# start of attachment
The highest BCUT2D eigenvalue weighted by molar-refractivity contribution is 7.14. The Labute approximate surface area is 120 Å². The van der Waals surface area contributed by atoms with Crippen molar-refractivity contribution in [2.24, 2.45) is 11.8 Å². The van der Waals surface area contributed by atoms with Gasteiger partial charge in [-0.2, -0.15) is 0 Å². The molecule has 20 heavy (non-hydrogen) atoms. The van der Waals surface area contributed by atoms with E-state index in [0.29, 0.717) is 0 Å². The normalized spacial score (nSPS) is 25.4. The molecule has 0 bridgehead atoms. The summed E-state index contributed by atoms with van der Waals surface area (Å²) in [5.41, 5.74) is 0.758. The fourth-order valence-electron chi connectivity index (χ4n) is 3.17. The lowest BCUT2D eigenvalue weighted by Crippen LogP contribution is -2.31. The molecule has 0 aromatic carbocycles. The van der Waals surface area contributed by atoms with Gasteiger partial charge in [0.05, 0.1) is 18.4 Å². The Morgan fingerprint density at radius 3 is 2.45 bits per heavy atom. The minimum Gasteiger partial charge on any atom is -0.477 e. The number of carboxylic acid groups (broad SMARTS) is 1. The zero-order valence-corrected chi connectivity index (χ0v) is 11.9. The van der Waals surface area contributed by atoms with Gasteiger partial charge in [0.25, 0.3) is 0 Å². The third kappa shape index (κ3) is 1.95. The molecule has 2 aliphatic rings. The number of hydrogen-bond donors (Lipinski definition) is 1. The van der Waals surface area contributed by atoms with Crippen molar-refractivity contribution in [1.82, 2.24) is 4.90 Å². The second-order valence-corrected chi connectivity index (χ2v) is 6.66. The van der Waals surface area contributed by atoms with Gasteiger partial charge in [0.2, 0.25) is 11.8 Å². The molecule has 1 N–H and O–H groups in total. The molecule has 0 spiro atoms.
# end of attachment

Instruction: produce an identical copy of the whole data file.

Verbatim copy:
The highest BCUT2D eigenvalue weighted by molar-refractivity contribution is 7.14. The Labute approximate surface area is 120 Å². The van der Waals surface area contributed by atoms with Crippen molar-refractivity contribution in [2.24, 2.45) is 11.8 Å². The van der Waals surface area contributed by atoms with Gasteiger partial charge in [-0.2, -0.15) is 0 Å². The molecule has 20 heavy (non-hydrogen) atoms. The van der Waals surface area contributed by atoms with E-state index in [0.29, 0.717) is 0 Å². The normalized spacial score (nSPS) is 25.4. The molecule has 0 bridgehead atoms. The summed E-state index contributed by atoms with van der Waals surface area (Å²) in [5.41, 5.74) is 0.758. The fourth-order valence-electron chi connectivity index (χ4n) is 3.17. The lowest BCUT2D eigenvalue weighted by Crippen LogP contribution is -2.31. The molecule has 0 aromatic carbocycles. The van der Waals surface area contributed by atoms with Gasteiger partial charge in [0.05, 0.1) is 18.4 Å². The Morgan fingerprint density at radius 3 is 2.45 bits per heavy atom. The minimum Gasteiger partial charge on any atom is -0.477 e. The number of carboxylic acid groups (broad SMARTS) is 1. The zero-order valence-corrected chi connectivity index (χ0v) is 11.9. The van der Waals surface area contributed by atoms with Gasteiger partial charge in [0.25, 0.3) is 0 Å². The third kappa shape index (κ3) is 1.95. The molecule has 2 aliphatic rings. The number of hydrogen-bond donors (Lipinski definition) is 1. The van der Waals surface area contributed by atoms with Crippen molar-refractivity contribution in [1.82, 2.24) is 4.90 Å². The second-order valence-corrected chi connectivity index (χ2v) is 6.66. The van der Waals surface area contributed by atoms with Gasteiger partial charge in [0.2, 0.25) is 11.8 Å². The molecule has 1 N–H and O–H groups in total. The molecule has 0 spiro atoms.